• FDA Pronouncement on Opioids and Animal Care – Commissioner Gottlieb released a statement this week addressing the agency’s ongoing efforts to curb abuses in opioids but this time in relation to veterinary medicine. FDA produced a new resource to inform vets regarding potential abuse by humans with pets, designed to provide context around possible diversion by humans who are exploiting an animal in order to obtain opioids. The agency is recommending the use of alternatives to opioids where appropriate and advising vets on the development of plans should they encounter a situation where there is suspected diversion. The resource, however, refers vets to local police for information and does not provide a blueprint, guide or considerations for development of such a plan.  
  • EpiPen Generic Approved – As headlines appeared regarding an Epipen shortage, FDA this week approved a generic version of the combination product auto-injector of epinephrine for use in the emergency treatment of allergic reactions. While FDA does not have authority over pricing of the products it regulates, the approval and introduction into the marketplace is one means by which FDA may influence pricing. According to the agency’s press release, this is the first approval of a generic version of the most widely prescribed epinephrine auto-injector in the US.. He added that the agency is committed to the development of generics, particularly of hard-to-copy products and would be advancing new guidance in this space as well as prioritizing review of generic applications. Last year FDA approved a record number of generic drug applications. 
  • FDA, NIH on Modernizing Gene Therapy – In the wake of the approvals of the first three gene therapy treatments by FDA this year, the heads of FDA and NIH announced reforms to the review of gene therapy research designed to maintain safety while streamlining overnight, a regulatory reform theme during the past two years. Drs. Gottlieb and Collins stated that they would seek to reduce duplicative reporting requirements made by their agencies on research and that NIH would be dropping several of its review procedures though research will continue to be subject to FDA clinical trial regulations. To provide more thorough context and history regarding the gene therapy research and regulation, the pair published an article in the New England Journal of Medicine

Things to Keep an Eye on This Week

Regulatory Developments in Pharma/Biotech/Devices

Photo by Annie Spratt on Unsplash

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Weekly Roundup 8.10.18

The summer creaks onward. In less than a month it will be Labor Day. I don’t know about you, but I find that almost incomprehensible. The folks on Capitol Hill are gone, which makes traffic here almost bearable. We like it that way. You can keep them all home if you like. One note related to the posting last week regarding the increase in the number of Commissioner Statements from FDA – this week there were none!  That hasn’t happened since May. In spite of the quiet, some notable things have happened, so let’s saddle up and round up some news.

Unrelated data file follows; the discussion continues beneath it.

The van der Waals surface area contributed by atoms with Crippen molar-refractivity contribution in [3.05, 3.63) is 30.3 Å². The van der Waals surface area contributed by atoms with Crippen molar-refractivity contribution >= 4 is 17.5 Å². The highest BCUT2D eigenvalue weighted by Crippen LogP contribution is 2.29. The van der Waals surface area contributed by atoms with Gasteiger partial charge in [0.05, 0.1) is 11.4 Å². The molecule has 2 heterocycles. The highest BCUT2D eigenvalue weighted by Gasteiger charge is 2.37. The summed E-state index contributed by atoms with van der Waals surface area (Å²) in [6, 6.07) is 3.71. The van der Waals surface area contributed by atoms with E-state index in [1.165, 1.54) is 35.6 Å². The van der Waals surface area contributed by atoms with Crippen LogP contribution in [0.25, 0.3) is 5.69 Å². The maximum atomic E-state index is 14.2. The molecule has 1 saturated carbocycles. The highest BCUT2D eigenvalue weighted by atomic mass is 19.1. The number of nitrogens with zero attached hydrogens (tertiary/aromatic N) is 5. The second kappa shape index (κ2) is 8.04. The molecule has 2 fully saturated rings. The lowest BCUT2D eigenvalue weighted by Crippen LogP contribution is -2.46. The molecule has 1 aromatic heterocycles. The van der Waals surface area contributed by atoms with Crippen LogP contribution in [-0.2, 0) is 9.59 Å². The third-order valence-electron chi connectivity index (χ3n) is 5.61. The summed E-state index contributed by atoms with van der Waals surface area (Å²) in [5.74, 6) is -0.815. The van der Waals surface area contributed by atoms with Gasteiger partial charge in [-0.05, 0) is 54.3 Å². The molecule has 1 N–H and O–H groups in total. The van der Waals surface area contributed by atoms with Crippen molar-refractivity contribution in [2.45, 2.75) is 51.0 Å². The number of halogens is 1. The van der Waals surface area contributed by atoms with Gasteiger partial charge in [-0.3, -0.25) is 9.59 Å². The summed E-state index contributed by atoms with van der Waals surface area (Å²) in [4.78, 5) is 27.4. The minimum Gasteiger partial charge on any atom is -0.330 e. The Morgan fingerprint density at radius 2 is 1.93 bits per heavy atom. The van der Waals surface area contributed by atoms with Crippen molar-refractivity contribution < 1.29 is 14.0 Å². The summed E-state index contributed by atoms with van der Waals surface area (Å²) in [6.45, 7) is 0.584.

• FDA Approves First DTC App for Prevention of Pregnancy – It is perhaps an historic first for Direct-to-Consumer as well as medical app support as well as contraception that FDA approved today a mobile app to support women in contraception to prevent pregnancy. The app works by providing support in the monitoring of conditions that would signal a likelihood of fertility on certain days – a method of contraception referred to in the FDA release as fertility awareness.  Clinical studies to evaluate the efficacy of the app involved over 15,000 women who used the app for an average of eight months. Remember when you used your phone to make phone calls? 
  • Approval in Non-Hodgkin Lymphoma – Non-Hodgkin lymphoma is a blood cancer that begins in the white blood cells. Two types of disease are Mycosis fungicides (MF) and Sezary syndrome (SS), both rare and difficult to treat. FDA announced approval of Poteligeo, a monoclonal antibody, with an indication to treat both of these types of non-Hodgkin lymphoma for patients with relapsed or refractory forms of MF/SS where there has been a prior systemic treatment . Poteligeo was given Priority Review and had Breakthrough Therapy status as well as Orphan Drug designation. The company press release on the approval can be found here
  • New Generic Regulatory Pathway Sees First FDA Approval – FDA has very limited authority to impact the price of medications through its regulation of the pharmaceutical industry. However, the more generics that are on the market for specific conditions, then the more pricing pressure there is on manufacturers and generally the lower the price will go. With some treatment categories experiencing a lack of available generics, a new Competitive Generic Therapy Designation was put into place to expedite the development and review of a generic drug where there is a lack of competition. This week saw the first approval under that designation with the FDA approval of a generic potassium chloride oral solution for the treatment and prevention of hypokalemia (low potassium blood levels) in patients who are on diuretics.  Ultimately pricing impact will depend on the number of drugs that utilize this category as well as the number of conditions affected. Time will tell. 
  • FDA Expands Valsartan Recall – Back in July, FDA issued a press release announcing a recall involving some valsartan products prescribed for the treatment of high blood pressure. Since that time there have been a number of updates to the initial recall. The focus has been the presence of NDMA in some active pharmaceutical ingredient.  The update from this week includes updated lists of products that are under recall as well as a list of products that are not under the recall. Both lists can be accessed in the most recent update. FDA is continuing its investigation and will provide further updates. 

Things to Keep an Eye on This Week

  • No hearings
  • No AdComms
  • No FDA meetings
  • It’s August…..

Regulatory Developments in Pharma/Biotech/Devices

 

Photo by Jez Timms on Unsplash